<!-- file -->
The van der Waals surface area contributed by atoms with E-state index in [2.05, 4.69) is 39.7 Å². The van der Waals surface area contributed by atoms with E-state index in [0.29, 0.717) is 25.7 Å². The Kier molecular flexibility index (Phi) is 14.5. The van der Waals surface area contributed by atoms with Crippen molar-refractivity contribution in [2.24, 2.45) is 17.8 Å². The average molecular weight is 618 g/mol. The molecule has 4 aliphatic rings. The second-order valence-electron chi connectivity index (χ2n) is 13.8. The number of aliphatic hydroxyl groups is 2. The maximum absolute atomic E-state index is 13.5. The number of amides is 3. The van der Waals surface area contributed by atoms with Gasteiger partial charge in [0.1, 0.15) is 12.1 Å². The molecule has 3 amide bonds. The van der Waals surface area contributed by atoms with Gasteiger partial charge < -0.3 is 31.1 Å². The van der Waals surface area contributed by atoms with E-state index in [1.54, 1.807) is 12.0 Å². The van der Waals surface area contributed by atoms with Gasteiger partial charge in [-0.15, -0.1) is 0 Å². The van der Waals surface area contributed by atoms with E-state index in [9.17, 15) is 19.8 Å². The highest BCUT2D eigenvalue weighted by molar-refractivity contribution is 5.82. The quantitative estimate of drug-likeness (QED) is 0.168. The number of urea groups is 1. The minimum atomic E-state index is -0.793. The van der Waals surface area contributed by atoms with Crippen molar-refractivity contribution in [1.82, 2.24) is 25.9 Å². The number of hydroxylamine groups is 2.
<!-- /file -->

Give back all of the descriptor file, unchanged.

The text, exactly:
The van der Waals surface area contributed by atoms with E-state index in [2.05, 4.69) is 39.7 Å². The van der Waals surface area contributed by atoms with E-state index in [0.29, 0.717) is 25.7 Å². The Kier molecular flexibility index (Phi) is 14.5. The van der Waals surface area contributed by atoms with Crippen molar-refractivity contribution in [2.24, 2.45) is 17.8 Å². The average molecular weight is 618 g/mol. The molecule has 4 aliphatic rings. The second-order valence-electron chi connectivity index (χ2n) is 13.8. The number of aliphatic hydroxyl groups is 2. The maximum absolute atomic E-state index is 13.5. The number of amides is 3. The van der Waals surface area contributed by atoms with Gasteiger partial charge in [0.1, 0.15) is 12.1 Å². The molecule has 3 amide bonds. The van der Waals surface area contributed by atoms with Gasteiger partial charge < -0.3 is 31.1 Å². The van der Waals surface area contributed by atoms with E-state index in [1.54, 1.807) is 12.0 Å². The van der Waals surface area contributed by atoms with Gasteiger partial charge in [-0.15, -0.1) is 0 Å². The van der Waals surface area contributed by atoms with E-state index in [9.17, 15) is 19.8 Å². The highest BCUT2D eigenvalue weighted by molar-refractivity contribution is 5.82. The quantitative estimate of drug-likeness (QED) is 0.168. The number of urea groups is 1. The minimum atomic E-state index is -0.793. The van der Waals surface area contributed by atoms with Crippen molar-refractivity contribution in [1.82, 2.24) is 25.9 Å². The number of hydroxylamine groups is 2.